Tuesday, July 07, 2015

"On The Move, a life", memories from Oliver Sacks

This recently published memoir/autobiography by the neurologist and writer Oliver Sacks has been interesting and at times compelling reading here.  After seeing his work in "The New Yorker" for years and occasionally in "The New York Review of Books"when at the library, it is clear now that much of the life of this highly energetic medical researcher, clinician, motorcyclist, body builder, swimmer, skier, and all around generalist of  adventure was unknown to me.

His early life in England(which he still views as his home), his talented family, his education at Oxford, his move to California in the 1960's and his move to New York in the 1980's, where he still lives, are all covered, all important geographic aspects of his life, and that is apart from his travels to all parts of the world.  He has had a life of relationships with smart or highly educated people, in many places.  He has been a chronic risk taker in many ways.  

His practice involves neurology in the first instance, but at times veers into psychology and other areas, as well as his love of playing the role of general practitioner, as both of his brilliant parents did while being specialists at the same time.  He has not been a proponent of the ever increasing specialization obsession in medicine in the last 40 years, and pays attention to interrelationship of the various problems of his patients.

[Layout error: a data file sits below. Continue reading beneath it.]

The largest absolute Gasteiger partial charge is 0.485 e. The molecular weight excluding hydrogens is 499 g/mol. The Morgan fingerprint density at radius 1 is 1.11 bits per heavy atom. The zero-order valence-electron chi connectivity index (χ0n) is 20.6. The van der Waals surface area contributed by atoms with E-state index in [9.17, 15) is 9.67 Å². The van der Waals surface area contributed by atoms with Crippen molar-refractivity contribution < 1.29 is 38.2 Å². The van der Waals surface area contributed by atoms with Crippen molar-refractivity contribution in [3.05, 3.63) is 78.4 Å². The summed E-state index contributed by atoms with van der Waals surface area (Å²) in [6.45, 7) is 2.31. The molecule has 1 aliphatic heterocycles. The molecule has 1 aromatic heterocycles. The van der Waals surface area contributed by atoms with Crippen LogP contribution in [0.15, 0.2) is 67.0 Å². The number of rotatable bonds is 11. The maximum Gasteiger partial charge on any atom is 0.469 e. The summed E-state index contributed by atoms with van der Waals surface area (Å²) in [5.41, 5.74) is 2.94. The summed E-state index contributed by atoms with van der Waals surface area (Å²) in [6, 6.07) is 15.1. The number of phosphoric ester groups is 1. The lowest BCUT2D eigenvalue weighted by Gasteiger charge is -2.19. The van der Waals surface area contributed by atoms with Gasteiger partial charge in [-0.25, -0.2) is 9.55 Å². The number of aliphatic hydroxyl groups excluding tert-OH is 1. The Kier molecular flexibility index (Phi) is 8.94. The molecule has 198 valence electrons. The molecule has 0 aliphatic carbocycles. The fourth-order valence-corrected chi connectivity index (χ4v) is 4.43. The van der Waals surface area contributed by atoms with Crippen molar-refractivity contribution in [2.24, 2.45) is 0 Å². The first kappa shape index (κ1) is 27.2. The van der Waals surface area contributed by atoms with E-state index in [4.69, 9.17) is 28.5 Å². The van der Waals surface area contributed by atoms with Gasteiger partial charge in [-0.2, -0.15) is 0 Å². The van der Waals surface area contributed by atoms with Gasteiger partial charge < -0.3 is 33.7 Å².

Sacks has had his own share of medical, neurological, and occasionally psychological problems as well, and as unpleasant as some have been he has viewed most as an experience to ultimately benefit from intellectually and to apply to his practice.  At 85, ill health seems to be catching up with him by all reports, and that makes this writing effort somewhat remarkable.  Many accomplished people aspire to sum up their lives with insightful writing, but a decline in health, enthusiasm, or memory often makes this impossible.  For Sacks, this was not an obstacle.

Best known for his, at times, popular accessible writing(criticized by some in the academic community), this book is still filled with medical research in his past that sent this reader to the dictionary or the internet for definitions or information.  "On The Move..." is without question a book written to be read by laymen as well as professionals, but it can occasionally be a mite bit taxing for those unfamiliar with some of the diseases that he treats.  

In closing I note the following Sack's comments from the closing pages.  "The act of writing is an integral part of my mental life; ideas emerge, are shaped, in the act of writing... Over a lifetime, I have written millions of words, but the act of writing still seems as fresh, and as much fun, as when I started it nearly seventy years ago."

In this comment on Eyes Not Sold, the surface of this book has only been touched.      


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